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Featured Image Credit: YouTube/Mark LaGanga
Newly enhanced footage showing the aftermath of the 11 September attacks in New York has been shared online.
As the 17th anniversary of the horrendous attack approaches, the footage by Mark LaGanga, which has cleaned up visuals and audio, has been viewed almost 600,000 times and has attracted hundreds of comments from people who are heaping praise on the rescuers.
In the heart-breaking video, which is just under half an hour long, LaGanaga, who worked for CBS, shows emergency service personnel attempting to work while surrounded by dust and debris following the collapse of the Twin Towers.
Survivors can be seen being led from the area and into waiting ambulances, while in other scenes people can be seen being wheeled away on beds.
At one point, inside the main lobby of WTC 7, one rescuer (from the Secret Service) warns LaGanga to get out of the wreckage, warning him: "I think you should leave. Everybody else is gone. I hear the top of the building fell down."
Despite happening almost two decades ago, authorities in the US are still working to identify people who lost their lives in the incident.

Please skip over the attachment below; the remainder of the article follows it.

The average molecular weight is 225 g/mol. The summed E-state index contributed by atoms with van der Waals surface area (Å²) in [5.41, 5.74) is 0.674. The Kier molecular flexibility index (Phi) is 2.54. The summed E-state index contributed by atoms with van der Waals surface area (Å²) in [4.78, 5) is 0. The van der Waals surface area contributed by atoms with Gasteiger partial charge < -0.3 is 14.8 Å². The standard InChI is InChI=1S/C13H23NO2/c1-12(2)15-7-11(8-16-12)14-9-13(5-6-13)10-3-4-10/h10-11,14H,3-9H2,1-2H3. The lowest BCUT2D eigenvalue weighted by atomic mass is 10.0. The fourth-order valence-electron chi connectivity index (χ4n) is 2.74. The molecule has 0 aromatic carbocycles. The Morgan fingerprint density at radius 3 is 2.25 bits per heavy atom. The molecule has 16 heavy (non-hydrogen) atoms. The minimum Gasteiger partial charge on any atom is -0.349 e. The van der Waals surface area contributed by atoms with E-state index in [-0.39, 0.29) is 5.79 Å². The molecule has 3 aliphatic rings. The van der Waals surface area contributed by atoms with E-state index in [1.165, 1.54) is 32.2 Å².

Just last month, a 26-year-old man was identified as Scott Michael Johnson, using a piece of his jawbone. Johnson was working as a securities analyst for investment bank Keefe Bruyette and Woods, when tragedy struck.
According to experts, Johnson is the 1,642nd person to be formally identified as having been killed in the attack. There are around 1,100 people still believed to be unaccounted for. The team at the New York medical examiners office are now using high-spec DNA testing to help give closures to the families of those who are thought to have been killed.
Chief Medical Examiner Barbara Simpson said: "In 2001, we made a commitment to the families of victims that we would do whatever it takes, for as long as it takes, to identify their loved ones.
"This identification is the result of the tireless dedication of our staff to this ongoing mission."
Johnson's mother said that being told her son had died in the attack offered some 'finality'.
She said: "You get pulled right back into it and it also means there's a finality. Somehow, I always thought he would just walk up and say, 'Here I am. I had amnesia.'"